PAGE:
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Council leader says mergers may be solution for cash-strapped local authorities

19 Oct 2023 5 minute read
Cllr Jason McLellan (inset) Denbighshire County Council Headquarters. Photo Arwel Parry, CC BY-SA3 via Wikimedia Commons.

Richard Evans, local democracy reporter

Denbighshire Council leader Cllr Jason McLellan has hinted a merger with neighbouring councils could be the only way to solve the looming threat of local authorities going bankrupt.

Cllr McLellan also slammed the UK Government, blaming Westminster for not giving the Welsh Government enough money to allocate to councils.

This then prompted a response from Westminster insisting the Welsh Government has just spent £33m rolling out its national 20-mph speed limit.

Earlier this week, a leaked email from the leader to councillors revealed Denbighshire faces a £26m budget shortfall for the next financial year. Consequently, Denbighshire is now looking to cut council jobs, services, and charge extra for existing services.


Plans to merge local authorities were scrapped in 2016, but Cllr McLellan believes councils uniting or working together more closely could be a way to share services and cut council costs.

When asked about potential future mergers between councils, Cllr McLellan said: “Those proposals were on the table ten years ago. But we saw some resistance from individual councils on merging.

“Collaboration on regional working and joining resources must be a way forward and something we need to look at across North Wales, and I think that’s a way forward. In these very challenging times, nothing is off the table. We have to make difficult decisions, so we get this budget over the line.”

But Cllr McLellan is highly critical of the UK Government.

“We’ve had a decade of austerity of UK Conservative Westminster cuts to Welsh Government, and that directly impacts on local government, including of course Denbighshire. We are no different to any other council in Wales,” he said.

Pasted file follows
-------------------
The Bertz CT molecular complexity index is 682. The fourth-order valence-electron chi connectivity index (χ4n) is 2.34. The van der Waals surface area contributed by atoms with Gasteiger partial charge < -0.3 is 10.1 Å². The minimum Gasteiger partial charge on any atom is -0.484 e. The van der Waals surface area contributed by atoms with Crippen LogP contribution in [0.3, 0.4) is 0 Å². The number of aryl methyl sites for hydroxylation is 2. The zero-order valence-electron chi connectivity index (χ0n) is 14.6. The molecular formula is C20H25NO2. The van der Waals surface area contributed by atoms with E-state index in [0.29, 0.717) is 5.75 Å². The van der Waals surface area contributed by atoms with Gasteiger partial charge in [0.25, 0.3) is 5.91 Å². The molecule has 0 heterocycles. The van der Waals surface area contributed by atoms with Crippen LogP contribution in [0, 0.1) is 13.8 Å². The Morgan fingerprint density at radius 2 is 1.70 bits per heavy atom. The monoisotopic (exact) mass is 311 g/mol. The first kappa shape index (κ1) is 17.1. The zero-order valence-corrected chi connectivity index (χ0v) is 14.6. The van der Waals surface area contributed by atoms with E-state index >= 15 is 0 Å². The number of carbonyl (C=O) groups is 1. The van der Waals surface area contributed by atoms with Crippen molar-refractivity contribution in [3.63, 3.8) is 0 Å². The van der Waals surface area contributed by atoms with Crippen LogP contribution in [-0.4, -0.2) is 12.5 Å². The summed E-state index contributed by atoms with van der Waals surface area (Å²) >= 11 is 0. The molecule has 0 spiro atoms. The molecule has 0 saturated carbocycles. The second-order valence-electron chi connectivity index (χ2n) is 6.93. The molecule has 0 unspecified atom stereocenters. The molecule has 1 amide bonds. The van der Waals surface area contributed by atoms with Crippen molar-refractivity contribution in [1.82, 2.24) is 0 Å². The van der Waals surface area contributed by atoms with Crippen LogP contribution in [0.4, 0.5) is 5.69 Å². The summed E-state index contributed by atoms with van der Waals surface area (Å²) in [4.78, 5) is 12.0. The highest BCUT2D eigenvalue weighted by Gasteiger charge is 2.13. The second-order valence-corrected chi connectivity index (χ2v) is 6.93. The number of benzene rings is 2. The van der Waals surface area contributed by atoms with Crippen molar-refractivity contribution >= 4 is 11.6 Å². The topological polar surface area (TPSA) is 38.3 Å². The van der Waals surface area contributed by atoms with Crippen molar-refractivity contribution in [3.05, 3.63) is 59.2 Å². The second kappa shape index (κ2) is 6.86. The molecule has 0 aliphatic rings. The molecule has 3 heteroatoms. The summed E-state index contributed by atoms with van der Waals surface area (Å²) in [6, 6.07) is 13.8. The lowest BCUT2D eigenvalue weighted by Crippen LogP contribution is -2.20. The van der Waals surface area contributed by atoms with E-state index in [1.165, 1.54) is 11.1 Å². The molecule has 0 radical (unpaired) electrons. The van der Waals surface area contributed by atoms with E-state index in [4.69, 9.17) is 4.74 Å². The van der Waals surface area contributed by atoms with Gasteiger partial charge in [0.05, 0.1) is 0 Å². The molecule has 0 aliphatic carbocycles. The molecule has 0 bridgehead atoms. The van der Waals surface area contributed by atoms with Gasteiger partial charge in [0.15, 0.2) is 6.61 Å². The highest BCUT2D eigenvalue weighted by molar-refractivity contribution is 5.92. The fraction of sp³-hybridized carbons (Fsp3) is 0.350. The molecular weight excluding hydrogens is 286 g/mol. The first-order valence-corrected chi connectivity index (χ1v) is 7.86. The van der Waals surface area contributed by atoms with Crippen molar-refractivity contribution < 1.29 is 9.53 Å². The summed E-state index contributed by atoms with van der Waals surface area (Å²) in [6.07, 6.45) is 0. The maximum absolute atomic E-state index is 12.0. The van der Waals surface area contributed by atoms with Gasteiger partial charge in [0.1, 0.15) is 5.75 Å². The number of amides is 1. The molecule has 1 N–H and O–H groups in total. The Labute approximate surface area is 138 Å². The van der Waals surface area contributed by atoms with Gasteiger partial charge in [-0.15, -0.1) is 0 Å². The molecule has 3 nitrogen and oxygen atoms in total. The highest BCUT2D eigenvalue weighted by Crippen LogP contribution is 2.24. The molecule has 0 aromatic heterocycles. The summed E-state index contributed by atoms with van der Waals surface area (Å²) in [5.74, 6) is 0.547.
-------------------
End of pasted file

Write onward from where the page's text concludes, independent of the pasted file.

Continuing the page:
“There is a funding formula, which Denbighshire in recent years has done reasonably well out of. I’m not sure what the position will be this year because we were awaiting the details. But funding from Welsh Government comes from Westminster.”

When reminded the formula used to calculate how much each council receives is set by Welsh Government, Cllr McLellan maintained the UK Government was to blame as it decided the overall sum to be shared.

Last year Denbighshire received a local government settlement rise of 8.2%, compared to neighbouring Conwy’s 7.3%, an authority which also finds itself in the red. This compares to Cardiff’s 9% rise and Monmouthshire which received a 9.3% increase, although there are councils in South Wales that received much less.

However, it has long been implied that South Wales councils traditionally do better in the final sum they receive than authorities in the north.


But Cllr McLellan defended the Welsh Government. He said: “Welsh Government has to distribute funding it has from UK Government, and after 13 years of Conservative rule and over a decade of austerity – and we’ve seen year in year out cuts to Welsh Government budget – that’s hitting home now for Welsh councils, and Denbighshire is no different.”

“I don’t have the figures (percentage increases for South Wales). I’m concentrating on Denbighshire. We’ve got a difficult job ahead of us. I know they (South Wales councils) face massive shortfalls as well. All the councils in Wales, we’re all in the same boat together.

“Over the last couple of years, Denbighshire hasn’t done too bad out of it. We’d like to have done better (from the local government settlement), but we haven’t been towards the bottom (compared to councils who received even less). We’ve been towards the top. I can only speak for Denbighshire.”

Denbighshire was ranked tenth of the 22 authorities in terms of its local government settlement percentage increase, but neighbouring Conwy, a county with one of the oldest populations in the UK, was sixteenth, raising fears about social services costs amongst others.